The good and bad news about the big new Navy that President Reagan wants to build can be found here at the nation's largest shipyard.

Newport News Shipbuilding and Dry Dock Co. is booming because of billions of dollars in orders for nuclear carriers and submarines the Navy insists it needs to regain "maritime superiority" over the Soviet Union.

But it remains uncertain whether bust may soon follow boom at Newport News and other American yards, just as in the past when Washington had second thoughts and decided it could not afford to carry out an ambitious shipbuilding plan after all.

Navy Secretary John F. Lehman Jr. insists it will be different this time. The Navy will have 600 warships by the end of this decade, he vows, including 15 aircraft carriers and their escorting warships.

Rep. Joseph P. Addabbo (D-N.Y.), chairman of the House Appropriations subcommittee on defense, has different ideas. He will soon begin a campaign to strike the two Nimitz carriers from the Pentagon's fiscal 1983 budget.

If Lehman and his allies win, Newport News, the only yard that can build nuclear aircraft carriers, will get most of the $6.8 billion earmarked for the two giants.

But if Addabbo prevails, Newport News Shipbuilding executives figure 5,000 jobs will sink with each carrier deleted from the defense money bill. They stress, however, that the yard will scramble for other work to avoid layoffs in the work force of 25,000, about 70 percent blue-collar jobs.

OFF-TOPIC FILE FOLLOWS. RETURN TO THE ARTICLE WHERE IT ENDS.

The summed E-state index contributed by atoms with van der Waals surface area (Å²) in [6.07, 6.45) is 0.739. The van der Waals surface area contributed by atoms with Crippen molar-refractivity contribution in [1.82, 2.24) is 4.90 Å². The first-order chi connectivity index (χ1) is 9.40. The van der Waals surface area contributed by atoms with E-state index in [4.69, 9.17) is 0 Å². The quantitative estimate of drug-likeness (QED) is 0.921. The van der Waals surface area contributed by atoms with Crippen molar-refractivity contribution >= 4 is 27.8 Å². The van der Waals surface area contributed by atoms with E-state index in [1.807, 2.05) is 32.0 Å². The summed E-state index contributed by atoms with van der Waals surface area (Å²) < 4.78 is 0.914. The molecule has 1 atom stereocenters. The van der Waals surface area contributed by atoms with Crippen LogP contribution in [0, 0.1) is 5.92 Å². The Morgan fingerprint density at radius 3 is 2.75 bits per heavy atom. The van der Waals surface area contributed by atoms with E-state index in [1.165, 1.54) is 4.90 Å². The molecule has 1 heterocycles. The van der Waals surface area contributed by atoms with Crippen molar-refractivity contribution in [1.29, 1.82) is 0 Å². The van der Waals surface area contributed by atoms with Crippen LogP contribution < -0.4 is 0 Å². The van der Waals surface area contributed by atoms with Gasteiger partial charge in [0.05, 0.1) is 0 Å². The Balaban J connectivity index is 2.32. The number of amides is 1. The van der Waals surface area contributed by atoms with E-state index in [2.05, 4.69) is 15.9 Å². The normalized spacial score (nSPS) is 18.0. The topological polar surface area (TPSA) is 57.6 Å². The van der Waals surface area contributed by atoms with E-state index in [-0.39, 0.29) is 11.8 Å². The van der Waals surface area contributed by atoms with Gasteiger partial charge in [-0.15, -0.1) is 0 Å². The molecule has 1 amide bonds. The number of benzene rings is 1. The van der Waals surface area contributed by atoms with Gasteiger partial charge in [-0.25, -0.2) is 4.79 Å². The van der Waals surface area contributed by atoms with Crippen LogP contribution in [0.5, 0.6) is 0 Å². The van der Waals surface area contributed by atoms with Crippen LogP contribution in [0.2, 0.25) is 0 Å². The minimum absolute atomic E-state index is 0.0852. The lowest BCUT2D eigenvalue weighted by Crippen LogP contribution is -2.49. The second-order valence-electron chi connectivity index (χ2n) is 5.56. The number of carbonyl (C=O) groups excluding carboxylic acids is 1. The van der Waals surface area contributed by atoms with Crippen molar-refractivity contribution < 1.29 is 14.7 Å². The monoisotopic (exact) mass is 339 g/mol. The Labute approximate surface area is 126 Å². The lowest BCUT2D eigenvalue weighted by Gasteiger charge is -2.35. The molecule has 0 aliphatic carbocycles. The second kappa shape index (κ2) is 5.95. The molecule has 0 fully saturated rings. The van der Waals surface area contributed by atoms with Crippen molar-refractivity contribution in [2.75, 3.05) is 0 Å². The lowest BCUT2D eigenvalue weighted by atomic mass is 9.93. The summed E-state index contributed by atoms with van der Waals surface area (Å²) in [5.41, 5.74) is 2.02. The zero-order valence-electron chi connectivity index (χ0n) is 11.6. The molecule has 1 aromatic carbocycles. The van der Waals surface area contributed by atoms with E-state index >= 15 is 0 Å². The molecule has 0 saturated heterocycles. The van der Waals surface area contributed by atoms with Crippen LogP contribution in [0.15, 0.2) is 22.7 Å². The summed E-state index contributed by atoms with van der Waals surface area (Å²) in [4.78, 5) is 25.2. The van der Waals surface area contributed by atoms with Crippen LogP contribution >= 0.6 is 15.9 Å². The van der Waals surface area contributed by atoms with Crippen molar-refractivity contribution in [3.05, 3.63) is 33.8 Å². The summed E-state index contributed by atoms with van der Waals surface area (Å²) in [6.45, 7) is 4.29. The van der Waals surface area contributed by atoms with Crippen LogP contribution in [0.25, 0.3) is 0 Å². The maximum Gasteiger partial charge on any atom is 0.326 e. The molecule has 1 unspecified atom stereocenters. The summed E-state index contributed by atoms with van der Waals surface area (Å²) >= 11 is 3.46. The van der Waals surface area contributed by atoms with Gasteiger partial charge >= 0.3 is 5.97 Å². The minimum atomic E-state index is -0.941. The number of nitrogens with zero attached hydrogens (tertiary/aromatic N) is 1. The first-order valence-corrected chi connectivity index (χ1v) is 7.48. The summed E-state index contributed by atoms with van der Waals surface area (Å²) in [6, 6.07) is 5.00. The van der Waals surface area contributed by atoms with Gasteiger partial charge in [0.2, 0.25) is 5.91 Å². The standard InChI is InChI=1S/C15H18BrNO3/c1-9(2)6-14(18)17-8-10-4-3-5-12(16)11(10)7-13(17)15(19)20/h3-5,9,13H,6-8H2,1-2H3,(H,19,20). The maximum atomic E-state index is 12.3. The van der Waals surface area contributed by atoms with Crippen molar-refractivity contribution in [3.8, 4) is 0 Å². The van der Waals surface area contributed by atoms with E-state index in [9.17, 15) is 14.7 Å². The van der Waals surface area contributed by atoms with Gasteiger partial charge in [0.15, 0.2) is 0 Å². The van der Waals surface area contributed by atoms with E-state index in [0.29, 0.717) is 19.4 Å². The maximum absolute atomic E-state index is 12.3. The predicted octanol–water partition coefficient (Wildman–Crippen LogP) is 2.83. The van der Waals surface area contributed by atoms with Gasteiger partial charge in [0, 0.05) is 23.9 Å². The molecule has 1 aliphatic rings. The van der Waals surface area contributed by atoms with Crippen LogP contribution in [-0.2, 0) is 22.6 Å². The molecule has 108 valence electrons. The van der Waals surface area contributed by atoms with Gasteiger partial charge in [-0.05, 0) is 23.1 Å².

The big question, then, hanging over the Navy budget for the rest of this decade is whether its shipbuilding program will be adjudged too vast and costly in light of the huge federal budget deficits piling up and the money needed for such strategic weaponry as the Navy's own Trident missile submarine, the Army's antiballistic-missile, and the Air Force's bombers and MX missiles.

Lehman, pointing to the feverish pace of shipbuilding here as Exhibit A, contended in an interview with The Washington Post that it will be as difficult for the naysayers to stop the Navy from getting its 600 warships by 1990 as it is to stop a supertanker going full speed ahead.